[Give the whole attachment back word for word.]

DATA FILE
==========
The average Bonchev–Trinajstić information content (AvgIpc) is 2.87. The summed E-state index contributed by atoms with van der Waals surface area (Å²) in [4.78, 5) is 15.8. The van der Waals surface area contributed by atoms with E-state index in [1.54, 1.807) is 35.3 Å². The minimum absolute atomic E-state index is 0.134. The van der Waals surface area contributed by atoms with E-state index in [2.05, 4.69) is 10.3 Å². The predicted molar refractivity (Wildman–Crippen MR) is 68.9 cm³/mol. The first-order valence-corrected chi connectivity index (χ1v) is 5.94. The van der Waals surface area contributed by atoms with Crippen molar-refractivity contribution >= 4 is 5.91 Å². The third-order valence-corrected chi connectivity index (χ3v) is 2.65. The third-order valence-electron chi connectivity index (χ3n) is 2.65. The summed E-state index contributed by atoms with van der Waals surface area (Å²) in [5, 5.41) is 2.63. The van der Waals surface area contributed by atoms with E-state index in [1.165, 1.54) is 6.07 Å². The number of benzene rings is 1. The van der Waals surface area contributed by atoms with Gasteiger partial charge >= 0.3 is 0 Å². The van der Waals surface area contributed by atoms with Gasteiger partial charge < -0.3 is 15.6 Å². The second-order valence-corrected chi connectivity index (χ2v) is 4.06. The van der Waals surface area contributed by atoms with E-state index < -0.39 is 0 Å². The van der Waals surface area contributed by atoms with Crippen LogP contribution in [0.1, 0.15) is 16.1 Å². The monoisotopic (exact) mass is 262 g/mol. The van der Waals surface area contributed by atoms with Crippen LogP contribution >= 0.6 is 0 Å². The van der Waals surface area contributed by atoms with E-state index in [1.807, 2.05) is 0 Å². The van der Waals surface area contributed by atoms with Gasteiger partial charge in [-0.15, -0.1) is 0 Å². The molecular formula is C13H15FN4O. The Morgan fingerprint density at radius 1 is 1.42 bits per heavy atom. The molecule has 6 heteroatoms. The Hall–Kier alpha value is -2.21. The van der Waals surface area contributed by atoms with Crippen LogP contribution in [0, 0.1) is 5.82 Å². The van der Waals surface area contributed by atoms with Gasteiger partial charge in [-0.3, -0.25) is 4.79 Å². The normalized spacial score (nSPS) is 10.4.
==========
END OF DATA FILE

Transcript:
The average Bonchev–Trinajstić information content (AvgIpc) is 2.87. The summed E-state index contributed by atoms with van der Waals surface area (Å²) in [4.78, 5) is 15.8. The van der Waals surface area contributed by atoms with E-state index in [1.54, 1.807) is 35.3 Å². The minimum absolute atomic E-state index is 0.134. The van der Waals surface area contributed by atoms with E-state index in [2.05, 4.69) is 10.3 Å². The predicted molar refractivity (Wildman–Crippen MR) is 68.9 cm³/mol. The first-order valence-corrected chi connectivity index (χ1v) is 5.94. The van der Waals surface area contributed by atoms with Crippen molar-refractivity contribution >= 4 is 5.91 Å². The third-order valence-corrected chi connectivity index (χ3v) is 2.65. The third-order valence-electron chi connectivity index (χ3n) is 2.65. The summed E-state index contributed by atoms with van der Waals surface area (Å²) in [5, 5.41) is 2.63. The van der Waals surface area contributed by atoms with E-state index in [1.165, 1.54) is 6.07 Å². The number of benzene rings is 1. The van der Waals surface area contributed by atoms with Gasteiger partial charge >= 0.3 is 0 Å². The van der Waals surface area contributed by atoms with Gasteiger partial charge < -0.3 is 15.6 Å². The second-order valence-corrected chi connectivity index (χ2v) is 4.06. The van der Waals surface area contributed by atoms with E-state index < -0.39 is 0 Å². The van der Waals surface area contributed by atoms with Crippen LogP contribution in [0.1, 0.15) is 16.1 Å². The monoisotopic (exact) mass is 262 g/mol. The van der Waals surface area contributed by atoms with Crippen LogP contribution >= 0.6 is 0 Å². The van der Waals surface area contributed by atoms with E-state index in [1.807, 2.05) is 0 Å². The van der Waals surface area contributed by atoms with Gasteiger partial charge in [-0.15, -0.1) is 0 Å². The molecular formula is C13H15FN4O. The Morgan fingerprint density at radius 1 is 1.42 bits per heavy atom. The molecule has 6 heteroatoms. The Hall–Kier alpha value is -2.21. The van der Waals surface area contributed by atoms with Crippen LogP contribution in [0, 0.1) is 5.82 Å². The van der Waals surface area contributed by atoms with Gasteiger partial charge in [-0.3, -0.25) is 4.79 Å². The normalized spacial score (nSPS) is 10.4.